So we’re going to then say that it’s going to be nice, to get that 5000 pesos, we’re going to multiply it times the current exchange rate the current spot rate because once again, it is today that we’re doing this. So it’s going to be the 3800 is going to be the current value. Let’s put this on the books, then we’re gonna say then we’re going to say this equals the 3800. So this also can be confusing because it says, you know, the foreign currency here is labeled as the Mexican peso.



And then we have 3008 50. So you might say, well, that should be that we have 3008 50 pesos, because that seems like it’s indicating that these are in the foreign currency. But no, it’s indicating that this represents us holding on to foreign currency, which we had devalue in US dollars. So in other words, this represents that we’re holding on to 5000 pesos, which we’re saying at this time, and again, this isn’t the accurate exchange rate, but at this time, is the USD equivalent of 3008 50.



And then we’re taking down the dollars to dollars actually had to be decreased by the 3008 $50 in order to get the 5000 pesos bringing the dollars down to the 96 150. So now we have the the pesos in order to pay off the the payable here and so we can close out our transaction now the receivable is straightforward, the broker is going to pay us in dollars. So when that when that becomes due, they’ll pay us money, just US dollars, no problem, we’re gonna say cash is gonna then go up by the amount that we’re going to receive and it’s going to be I’ll just calculate it again,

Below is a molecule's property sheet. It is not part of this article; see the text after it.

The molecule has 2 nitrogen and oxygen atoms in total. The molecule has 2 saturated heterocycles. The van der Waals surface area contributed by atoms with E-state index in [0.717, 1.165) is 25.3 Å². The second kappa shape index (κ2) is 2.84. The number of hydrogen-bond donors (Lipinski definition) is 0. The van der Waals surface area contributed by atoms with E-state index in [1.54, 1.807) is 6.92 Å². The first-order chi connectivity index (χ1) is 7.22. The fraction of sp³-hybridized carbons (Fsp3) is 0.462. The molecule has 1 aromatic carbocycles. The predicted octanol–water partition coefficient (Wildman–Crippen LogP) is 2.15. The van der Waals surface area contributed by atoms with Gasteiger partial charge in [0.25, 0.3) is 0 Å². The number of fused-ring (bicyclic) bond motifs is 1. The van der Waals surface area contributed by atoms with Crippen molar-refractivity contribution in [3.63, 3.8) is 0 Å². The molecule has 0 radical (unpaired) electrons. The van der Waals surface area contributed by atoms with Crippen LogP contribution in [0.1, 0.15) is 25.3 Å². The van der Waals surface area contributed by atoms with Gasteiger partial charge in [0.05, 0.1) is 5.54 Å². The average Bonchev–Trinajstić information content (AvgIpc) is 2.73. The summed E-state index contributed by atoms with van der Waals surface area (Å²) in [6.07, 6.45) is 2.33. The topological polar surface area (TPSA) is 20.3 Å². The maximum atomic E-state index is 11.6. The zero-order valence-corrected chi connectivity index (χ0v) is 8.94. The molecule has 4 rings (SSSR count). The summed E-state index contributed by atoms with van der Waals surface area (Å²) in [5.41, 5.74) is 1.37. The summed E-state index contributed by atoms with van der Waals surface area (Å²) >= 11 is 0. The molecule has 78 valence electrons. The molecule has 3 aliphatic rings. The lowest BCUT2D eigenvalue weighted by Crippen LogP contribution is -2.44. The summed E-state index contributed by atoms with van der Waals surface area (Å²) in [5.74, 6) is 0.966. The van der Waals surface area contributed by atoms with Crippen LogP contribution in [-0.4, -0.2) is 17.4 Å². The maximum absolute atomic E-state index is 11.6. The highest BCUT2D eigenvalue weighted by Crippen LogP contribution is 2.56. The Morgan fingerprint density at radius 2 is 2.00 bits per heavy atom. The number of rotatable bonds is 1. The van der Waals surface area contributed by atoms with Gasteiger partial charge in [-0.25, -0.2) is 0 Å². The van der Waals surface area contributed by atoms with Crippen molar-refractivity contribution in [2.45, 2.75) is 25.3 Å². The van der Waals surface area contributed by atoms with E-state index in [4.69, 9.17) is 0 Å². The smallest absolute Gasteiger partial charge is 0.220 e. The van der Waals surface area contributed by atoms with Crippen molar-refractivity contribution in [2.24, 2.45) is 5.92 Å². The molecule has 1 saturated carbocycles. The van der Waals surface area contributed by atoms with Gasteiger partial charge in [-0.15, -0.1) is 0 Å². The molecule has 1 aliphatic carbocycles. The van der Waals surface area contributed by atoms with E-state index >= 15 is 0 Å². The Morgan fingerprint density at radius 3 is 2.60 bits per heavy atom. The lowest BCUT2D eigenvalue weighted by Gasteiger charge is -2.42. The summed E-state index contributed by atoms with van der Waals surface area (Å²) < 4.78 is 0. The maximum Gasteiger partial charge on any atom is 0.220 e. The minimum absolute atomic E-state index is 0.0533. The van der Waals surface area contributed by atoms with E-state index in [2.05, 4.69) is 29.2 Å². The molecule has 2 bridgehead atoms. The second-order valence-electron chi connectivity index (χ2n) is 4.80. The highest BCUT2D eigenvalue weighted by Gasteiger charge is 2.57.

just to note that it has not changed at all, it’s going to be the 5000 pesos, times the first forward rate, we put it on the books for that amount, that amount for the receivable has not changed, right? That amounts the same. It was up here when we put it on the books hasn’t changed this whole time. And then the other side is going to be then be going to the decrease in that in that receivable. So let’s that’ll be debit and the credit. Let’s go ahead and record that out.



So cash, I’m going to double click on cash go to the end of it, say plus pick up that 3700 other side go into this receivable which will then be going down to zero, there’s the 3700, bring it down to zero. Now we have then the peso on the book that we need to then be paid off the liability, those are equal values now because we revalued them to be so and so let’s go they’re equal to be so so we’re going to say this is going to be equal to the payable here, and that they’re here. And then this is going to be equal to the foreign currency units.



And I’ll calculate it again just so we can see what that amount is it’s going to be at the current rate, it’s going to be the 5000 pesos times the current exchange rate, which is exactly how much currency we have because we got back currency today using the current exchange rate 5000 pesos, and because we revalued the payable to represent the current exchange rate, so that means these all tie out, so let’s go ahead and record that.